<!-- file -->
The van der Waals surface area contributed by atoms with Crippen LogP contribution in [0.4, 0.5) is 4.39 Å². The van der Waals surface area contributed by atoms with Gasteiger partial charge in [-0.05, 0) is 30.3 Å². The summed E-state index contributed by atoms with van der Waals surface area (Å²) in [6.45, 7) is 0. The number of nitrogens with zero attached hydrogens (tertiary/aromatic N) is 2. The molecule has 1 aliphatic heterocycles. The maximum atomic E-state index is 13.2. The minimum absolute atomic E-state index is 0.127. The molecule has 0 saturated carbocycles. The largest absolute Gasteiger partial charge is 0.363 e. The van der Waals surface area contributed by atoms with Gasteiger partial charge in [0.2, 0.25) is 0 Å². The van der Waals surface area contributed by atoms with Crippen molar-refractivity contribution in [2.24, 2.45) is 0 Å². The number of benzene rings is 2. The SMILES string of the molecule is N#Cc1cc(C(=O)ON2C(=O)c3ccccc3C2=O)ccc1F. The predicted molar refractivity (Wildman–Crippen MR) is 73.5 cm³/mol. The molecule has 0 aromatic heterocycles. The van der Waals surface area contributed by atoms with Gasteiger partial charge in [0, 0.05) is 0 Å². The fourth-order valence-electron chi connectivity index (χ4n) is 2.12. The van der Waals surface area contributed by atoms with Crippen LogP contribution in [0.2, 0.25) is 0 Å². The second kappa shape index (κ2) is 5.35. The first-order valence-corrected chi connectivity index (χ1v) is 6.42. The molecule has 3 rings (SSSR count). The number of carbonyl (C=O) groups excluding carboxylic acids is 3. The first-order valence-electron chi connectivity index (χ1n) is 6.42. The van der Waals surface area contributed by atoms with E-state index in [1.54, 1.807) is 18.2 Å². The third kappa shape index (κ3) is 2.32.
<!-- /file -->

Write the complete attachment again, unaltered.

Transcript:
The van der Waals surface area contributed by atoms with Crippen LogP contribution in [0.4, 0.5) is 4.39 Å². The van der Waals surface area contributed by atoms with Gasteiger partial charge in [-0.05, 0) is 30.3 Å². The summed E-state index contributed by atoms with van der Waals surface area (Å²) in [6.45, 7) is 0. The number of nitrogens with zero attached hydrogens (tertiary/aromatic N) is 2. The molecule has 1 aliphatic heterocycles. The maximum atomic E-state index is 13.2. The minimum absolute atomic E-state index is 0.127. The molecule has 0 saturated carbocycles. The largest absolute Gasteiger partial charge is 0.363 e. The van der Waals surface area contributed by atoms with Gasteiger partial charge in [0.2, 0.25) is 0 Å². The van der Waals surface area contributed by atoms with Crippen molar-refractivity contribution in [2.24, 2.45) is 0 Å². The number of benzene rings is 2. The SMILES string of the molecule is N#Cc1cc(C(=O)ON2C(=O)c3ccccc3C2=O)ccc1F. The predicted molar refractivity (Wildman–Crippen MR) is 73.5 cm³/mol. The molecule has 0 aromatic heterocycles. The van der Waals surface area contributed by atoms with Gasteiger partial charge in [0, 0.05) is 0 Å². The fourth-order valence-electron chi connectivity index (χ4n) is 2.12. The van der Waals surface area contributed by atoms with Crippen LogP contribution in [0.2, 0.25) is 0 Å². The second kappa shape index (κ2) is 5.35. The first-order valence-corrected chi connectivity index (χ1v) is 6.42. The molecule has 3 rings (SSSR count). The number of carbonyl (C=O) groups excluding carboxylic acids is 3. The first-order valence-electron chi connectivity index (χ1n) is 6.42. The van der Waals surface area contributed by atoms with E-state index in [1.54, 1.807) is 18.2 Å². The third kappa shape index (κ3) is 2.32.